Scientists write to PM against ICAR ‘gag order’ on GM mustard

Health and safety of crops draw concern from scientific community

By Himanshu Nitnaware
Published: Tuesday 10 January 2023
Sardarkrushinagar Dantiwada Agricultural University has developed a hybrid mustard that has outdone the yield claimed by the promoters of the GM mustard produced by the Delhi University South Campus, according to non-profit Salim Ali Foundation. Photo: iStock

Scientists, public representatives and environmentalists have joined hands to condemn a “gag order” by the Union Ministry of Agriculture and Farmers’ Welfare on genetically modified (GM) mustard crop, Dhara Mustard Hybrid (DMH-11). The community has written to the environment minister and the Prime Minister against it.

The Secretary for the Department of Agriculture Research and Education (DARE) under the ministry, Himanshu Pathak, released a statement December 23, 2022 on “myths being spread about GM mustard”.

Read more: Centre’s response on GM mustard proves regulatory violations, claim activists

The secretary’s statement said:

Therefore, a statement is being issued in public interest to clarify that any opinion or article published on the subject by anyone not authorised or former employees of the Indian Council of Agricultural Research (ICAR) different from the stated documentation and decisions made by the regulatory authorities functioning under the EPA (1986) are not endorsed by the Council and are subjectable to any administrative procedures required in public interest.

Pathak is also the director-general for ICAR.

Biotechnology regulator Genetic Engineering Appraisal Committee, under the Union Ministry of Environment, Forest and Climate Change (MoEF&CC), had recommended the environmental release of GM mustard seeds for trials, demonstrations and seed productions October 18, 2022.

The scientific community has written to environment minister Bhupender Yadav and PM Narendra Modi against the instruction by government agencies. The order denies scientists the right to practise science by presenting evidence-based analysis, it said.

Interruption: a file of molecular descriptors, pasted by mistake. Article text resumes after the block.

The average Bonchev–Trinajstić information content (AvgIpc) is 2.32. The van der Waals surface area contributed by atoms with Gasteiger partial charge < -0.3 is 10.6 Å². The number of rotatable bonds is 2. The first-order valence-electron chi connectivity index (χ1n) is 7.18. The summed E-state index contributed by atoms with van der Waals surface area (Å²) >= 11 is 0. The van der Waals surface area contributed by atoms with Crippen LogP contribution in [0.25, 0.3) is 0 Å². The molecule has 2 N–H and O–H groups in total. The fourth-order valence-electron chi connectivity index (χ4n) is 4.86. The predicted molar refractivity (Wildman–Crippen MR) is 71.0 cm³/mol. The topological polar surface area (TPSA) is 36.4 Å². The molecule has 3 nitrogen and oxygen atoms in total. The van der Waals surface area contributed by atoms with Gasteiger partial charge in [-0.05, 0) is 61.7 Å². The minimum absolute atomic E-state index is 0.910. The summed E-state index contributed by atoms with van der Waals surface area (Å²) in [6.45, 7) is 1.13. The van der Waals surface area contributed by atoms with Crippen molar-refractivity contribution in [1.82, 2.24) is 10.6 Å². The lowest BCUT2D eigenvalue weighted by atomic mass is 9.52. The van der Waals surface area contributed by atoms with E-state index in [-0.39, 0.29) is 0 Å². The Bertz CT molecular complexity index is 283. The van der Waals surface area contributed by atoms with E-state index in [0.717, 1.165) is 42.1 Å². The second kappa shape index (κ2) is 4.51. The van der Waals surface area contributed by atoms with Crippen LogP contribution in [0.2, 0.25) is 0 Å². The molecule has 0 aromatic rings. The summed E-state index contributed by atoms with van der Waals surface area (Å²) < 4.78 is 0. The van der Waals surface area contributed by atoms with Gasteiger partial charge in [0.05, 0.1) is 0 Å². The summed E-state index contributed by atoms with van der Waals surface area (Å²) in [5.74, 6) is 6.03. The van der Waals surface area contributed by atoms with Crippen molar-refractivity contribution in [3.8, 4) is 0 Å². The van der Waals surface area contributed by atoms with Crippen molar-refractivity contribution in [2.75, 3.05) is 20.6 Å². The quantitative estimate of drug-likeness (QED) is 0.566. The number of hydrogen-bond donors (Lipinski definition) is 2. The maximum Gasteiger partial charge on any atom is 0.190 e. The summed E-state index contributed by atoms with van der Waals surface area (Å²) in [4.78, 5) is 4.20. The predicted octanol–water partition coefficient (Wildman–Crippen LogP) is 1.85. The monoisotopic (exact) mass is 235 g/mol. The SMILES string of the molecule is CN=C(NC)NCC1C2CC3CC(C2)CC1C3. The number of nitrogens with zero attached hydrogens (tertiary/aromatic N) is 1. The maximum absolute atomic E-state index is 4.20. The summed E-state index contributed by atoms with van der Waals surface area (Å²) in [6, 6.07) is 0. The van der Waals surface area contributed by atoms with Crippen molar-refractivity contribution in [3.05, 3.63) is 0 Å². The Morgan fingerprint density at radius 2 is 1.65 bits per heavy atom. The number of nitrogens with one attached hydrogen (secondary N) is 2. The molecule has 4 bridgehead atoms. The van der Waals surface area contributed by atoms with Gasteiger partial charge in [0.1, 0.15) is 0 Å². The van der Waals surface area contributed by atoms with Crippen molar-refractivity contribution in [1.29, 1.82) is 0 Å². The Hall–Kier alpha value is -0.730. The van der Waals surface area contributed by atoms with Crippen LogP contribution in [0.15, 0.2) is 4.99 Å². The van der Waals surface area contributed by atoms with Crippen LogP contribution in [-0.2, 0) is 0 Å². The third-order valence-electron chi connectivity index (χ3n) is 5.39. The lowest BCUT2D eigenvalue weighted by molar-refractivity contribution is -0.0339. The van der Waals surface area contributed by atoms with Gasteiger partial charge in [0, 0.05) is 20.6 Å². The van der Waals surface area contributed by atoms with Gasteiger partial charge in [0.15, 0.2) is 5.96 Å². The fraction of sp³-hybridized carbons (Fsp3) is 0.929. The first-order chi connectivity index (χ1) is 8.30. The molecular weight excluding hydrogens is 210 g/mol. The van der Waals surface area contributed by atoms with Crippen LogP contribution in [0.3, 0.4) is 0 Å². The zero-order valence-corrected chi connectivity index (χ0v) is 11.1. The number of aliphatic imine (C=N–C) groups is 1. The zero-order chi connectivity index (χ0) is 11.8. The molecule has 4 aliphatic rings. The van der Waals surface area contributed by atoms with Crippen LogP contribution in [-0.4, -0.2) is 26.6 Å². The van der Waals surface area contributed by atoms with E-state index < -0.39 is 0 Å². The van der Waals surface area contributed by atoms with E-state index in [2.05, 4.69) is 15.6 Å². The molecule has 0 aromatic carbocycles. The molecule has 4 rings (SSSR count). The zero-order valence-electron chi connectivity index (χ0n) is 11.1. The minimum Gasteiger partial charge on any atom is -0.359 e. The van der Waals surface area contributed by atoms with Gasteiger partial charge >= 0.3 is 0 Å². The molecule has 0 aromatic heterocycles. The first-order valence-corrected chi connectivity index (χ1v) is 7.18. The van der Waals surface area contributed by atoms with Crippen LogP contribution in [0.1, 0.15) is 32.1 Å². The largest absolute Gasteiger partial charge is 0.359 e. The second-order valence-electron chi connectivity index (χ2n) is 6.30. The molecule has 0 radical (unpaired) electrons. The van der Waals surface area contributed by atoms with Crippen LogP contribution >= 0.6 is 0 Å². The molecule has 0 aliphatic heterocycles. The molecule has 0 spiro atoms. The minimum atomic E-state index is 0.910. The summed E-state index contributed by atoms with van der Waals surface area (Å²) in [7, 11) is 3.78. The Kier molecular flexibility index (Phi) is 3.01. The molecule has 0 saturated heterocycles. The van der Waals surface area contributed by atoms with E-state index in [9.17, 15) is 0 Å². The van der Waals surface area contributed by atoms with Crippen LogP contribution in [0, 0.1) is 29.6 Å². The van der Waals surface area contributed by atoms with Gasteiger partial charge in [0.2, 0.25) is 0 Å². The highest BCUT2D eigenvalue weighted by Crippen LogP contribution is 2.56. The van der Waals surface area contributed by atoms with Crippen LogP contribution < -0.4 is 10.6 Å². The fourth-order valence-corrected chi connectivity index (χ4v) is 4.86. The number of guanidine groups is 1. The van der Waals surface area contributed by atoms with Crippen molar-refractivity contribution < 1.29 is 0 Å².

DARE/ICAR is trying to silence the voices of public sector scientists, said Sultan Ismail, soil biologist and ecologist, former head of the department of biotechnology, The New College, in a press note.

“It is invoking administrative procedures in the name of public interest. This is being extended to retired scientists not in the service of the government at present as well,” Ismail said.

Read more: Ahead of SC hearing on GM mustard, activists accuse Centre of misleading apex court

The scientist cited Article 51 (A) in the Constitution of India: “It shall be the duty of every citizen of India to develop the scientific temper, humanism, the spirit of inquiry and reform.”

“This press release issued by DARE/ICAR is in direct contravention to our constitutional rights and fundamental duty as scientists to work with freedom,” Ismail added.

Pathak’s order is against the democratic ethos of the country, said Rajya Sabha Member Binoy Viswam.

“This is clearly a gag order aimed at silencing questions and scientific discussions on issues like GM mustard vital to our farmers with possible long-term implications. The absence of important data and results of biosafety and field trial data in the public domain clearly shows ICAR has a lot to hide from public view,” he said.

“GM crops have not resulted in a substantial increase in yields. Ten years of Bt cotton farming in India has shown this unmistakably,” said a media statement by non-profit Salim Ali Foundation. The organisation works as an advocate for sustainable development and conservation of biological diversity.